It’s crazy nuts is what I’m saying. I didn’t see the first season of the series, so I can’t compare the two. I started watching with season two, specifically because I loved the idea of an “anthology” series, where the story resets each season, and all the actors start playing different parts in a new story.

From reading descriptions of the first season, though, I think the basic idea is the same here: start with a pastiche of ideas from dozens of different horror stories (season 1: haunted houses and ghosts, season 2: B-movies and prison exploitation flicks), roughly assemble it into something resembling episodic television, and then leave the rest to a bunch of good actors being completely, absurdly committed to the material. (That’s another possible analogy: it’s like they made an entire series out of Ted Levine’s scenes in Silence of the Lambs). (Also, no pun intended with “committed,” but now I wish I had intended it.)

And also: do as much as you can with Jessica Lange, because she’s terrific.

As great as Lange is, though, I think you can pretty effectively sum up the entire American Horror Story: Asylum experience with Chloe Sevigny’s character. I admit I haven’t thought much of Sevigny one way or the other, but you don’t have to make any obvious references to Brown Bunny to acknowledge that she goes all-in. Here, she plays a sexually-liberated woman in the early 60s committed to an asylum after being branded a nymphomaniac. Over the course of this season, she’s: delivered a few speeches about the oppression of women; propositioned the evil surgeon in an attempt to get free; negotiated her way into an escape from the asylum; sacrificed herself (by fellating a guard) to help the others escape, right down to saying “go on without me!”; been captured and raped by the evil surgeon (who’s also probably a Nazi war criminal); laughed at his deformed penis in the midst of the aforementioned rape; woken up on an operating table to find her legs had been cut off; and now as a result of mad science experiments been turned into an immortal, cannibalistic mutant, who most recently asked adult Anne Frank to “please kill me.”

And she’s the B-story, by the way. I haven’t even mentioned the serial killer, the alien abductions and implants, the plucky young lesbian reporter wrongly committed and given shock therapy, or the nun who’s been possessed by a demon. It’s all thrown together and pureed into an exploitative pop culture mash-up, where scenes are smashed together so quickly that you’re never given time to realize that none of it makes a lick of sense.

Sevigny’s is the shallowest of any of the named characters, just barely made more complex than “chronic masturbator guy” or “head-banging woman” or “The Mexican.” She’s a character entirely formed from cliches and one-note motivations and laughably terrible dialogue. And yet, when you’re in the moment, it all kind of works — scene by scene, I’m engaged. She comes dangerously close to being around 2.5 dimensional.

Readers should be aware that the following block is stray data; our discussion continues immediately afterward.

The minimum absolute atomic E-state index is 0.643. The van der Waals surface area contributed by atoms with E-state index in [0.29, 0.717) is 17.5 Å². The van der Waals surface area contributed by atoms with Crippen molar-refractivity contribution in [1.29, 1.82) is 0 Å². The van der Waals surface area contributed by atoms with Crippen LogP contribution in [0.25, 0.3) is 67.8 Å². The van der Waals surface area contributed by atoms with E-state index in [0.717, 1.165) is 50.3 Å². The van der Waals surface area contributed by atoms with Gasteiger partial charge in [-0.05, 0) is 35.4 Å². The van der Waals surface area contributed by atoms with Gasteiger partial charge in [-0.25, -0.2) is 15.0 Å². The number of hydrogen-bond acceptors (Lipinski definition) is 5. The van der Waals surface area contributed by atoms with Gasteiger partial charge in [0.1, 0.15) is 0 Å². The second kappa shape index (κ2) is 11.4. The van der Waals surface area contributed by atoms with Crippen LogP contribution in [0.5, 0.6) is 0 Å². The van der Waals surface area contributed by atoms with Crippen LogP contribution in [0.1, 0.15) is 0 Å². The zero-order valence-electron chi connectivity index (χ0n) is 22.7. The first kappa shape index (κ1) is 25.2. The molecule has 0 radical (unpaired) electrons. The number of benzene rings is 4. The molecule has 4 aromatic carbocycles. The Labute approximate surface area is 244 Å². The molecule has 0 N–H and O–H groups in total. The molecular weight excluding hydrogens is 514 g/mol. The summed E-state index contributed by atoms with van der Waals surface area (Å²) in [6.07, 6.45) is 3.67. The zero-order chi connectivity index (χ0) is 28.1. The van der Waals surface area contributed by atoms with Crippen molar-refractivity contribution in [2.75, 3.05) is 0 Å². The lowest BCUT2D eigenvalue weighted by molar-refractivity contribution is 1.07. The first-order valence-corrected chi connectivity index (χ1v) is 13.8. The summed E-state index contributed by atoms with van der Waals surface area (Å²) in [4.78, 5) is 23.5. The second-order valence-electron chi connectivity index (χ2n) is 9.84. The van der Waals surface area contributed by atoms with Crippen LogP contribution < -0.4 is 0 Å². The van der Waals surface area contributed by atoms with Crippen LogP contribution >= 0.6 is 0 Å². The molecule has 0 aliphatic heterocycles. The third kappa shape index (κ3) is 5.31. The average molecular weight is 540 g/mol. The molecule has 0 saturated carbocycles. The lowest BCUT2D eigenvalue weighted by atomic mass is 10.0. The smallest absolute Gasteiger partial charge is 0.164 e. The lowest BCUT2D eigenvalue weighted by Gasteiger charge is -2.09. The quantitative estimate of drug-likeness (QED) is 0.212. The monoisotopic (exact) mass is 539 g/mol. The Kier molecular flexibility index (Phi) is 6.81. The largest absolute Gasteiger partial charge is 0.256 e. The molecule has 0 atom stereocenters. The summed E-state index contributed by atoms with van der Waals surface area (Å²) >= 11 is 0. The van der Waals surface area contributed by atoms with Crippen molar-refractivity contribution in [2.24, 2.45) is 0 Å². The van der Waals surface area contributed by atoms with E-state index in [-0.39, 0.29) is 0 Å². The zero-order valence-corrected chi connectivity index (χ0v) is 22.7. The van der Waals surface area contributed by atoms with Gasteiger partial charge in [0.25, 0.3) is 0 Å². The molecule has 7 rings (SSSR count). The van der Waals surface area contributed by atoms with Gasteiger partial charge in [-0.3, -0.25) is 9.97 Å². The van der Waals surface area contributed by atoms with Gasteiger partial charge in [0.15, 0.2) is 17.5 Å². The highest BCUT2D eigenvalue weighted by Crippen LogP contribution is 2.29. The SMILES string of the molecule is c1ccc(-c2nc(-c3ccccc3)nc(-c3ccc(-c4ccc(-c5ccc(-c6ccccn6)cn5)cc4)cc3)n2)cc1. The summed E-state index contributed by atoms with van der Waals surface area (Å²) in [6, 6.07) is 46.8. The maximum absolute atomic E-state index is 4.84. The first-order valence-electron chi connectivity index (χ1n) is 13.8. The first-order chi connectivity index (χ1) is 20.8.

Nuns, aliens, serial killers, mutant zombies, Nazis and Nazi hunters, lesbians, nuns possessed by demons, creepy aversion therapy hand jobs, snuff porn-loving mad scientists, shock therapy, bare-assed caning, corrupt monsignors, bakery sex with an axe murderer, phone calls from hit-and-run victims, thrill-seeking killers, and at least for a while there, the chance to see the guy from Maroon 5 getting stabbed over and over again. It’s what Sci Fi Channel movies aspire to be.

It’s a strange, other-dimensional construct, like a tesseract theorized by David Foster Wallace — something that exists solely to be watched, beyond the idea of whether it’s “good” or “bad.” It’s a show where a character is simultaneously Anne Frank and an insane person who believes she’s Anne Frank, and both realities are true, and somehow neither reality seems to be as shockingly poor taste as it should be. A singularity where the very concept of camp has collapsed on itself, leaving a mass of engrossing images that transcends any notion of good, bad, quality, exploitation, taste, or coherence.

Also there’s no way that Zachary Quinto’s character isn’t the Bloody Face killer. I called it last week, but I’m making it official now.

The City That Never Blinks

Being a nerd, I have opinions about the Doctor Who mid-season finale, “The Angels Take Manhattan.”

The opening pre-credits sequence of “The Angels Take Manhattan” do a pretty good job of encapsulating Steven Moffatt’s entire run on the series. There’s plenty of intrigue, it’s full-to-bursting with style, and it ends with an absolutely spectacular image. An image that made me laugh out loud from recognition, the kind of thing you could easily imagine building an entire episode around. And it’s an image that completely falls apart if you think about the plausibility for even a moment.

Or to put it another way: “Don’t think. Think and you’re dead. Don’t pause the recording. Don’t second guess. And don’t think. Good luck.

If you spend even a split second wondering how an alien being can be gigantic, hollow, metallic, and have had thousands of tourists milling about inside of it; or how a giant statue could be standing outside a hotel without having every pair of eyes in lower Manhattan on it; then you’re lost. Reality has grabbed you from behind and stolen the last hour of your life from you.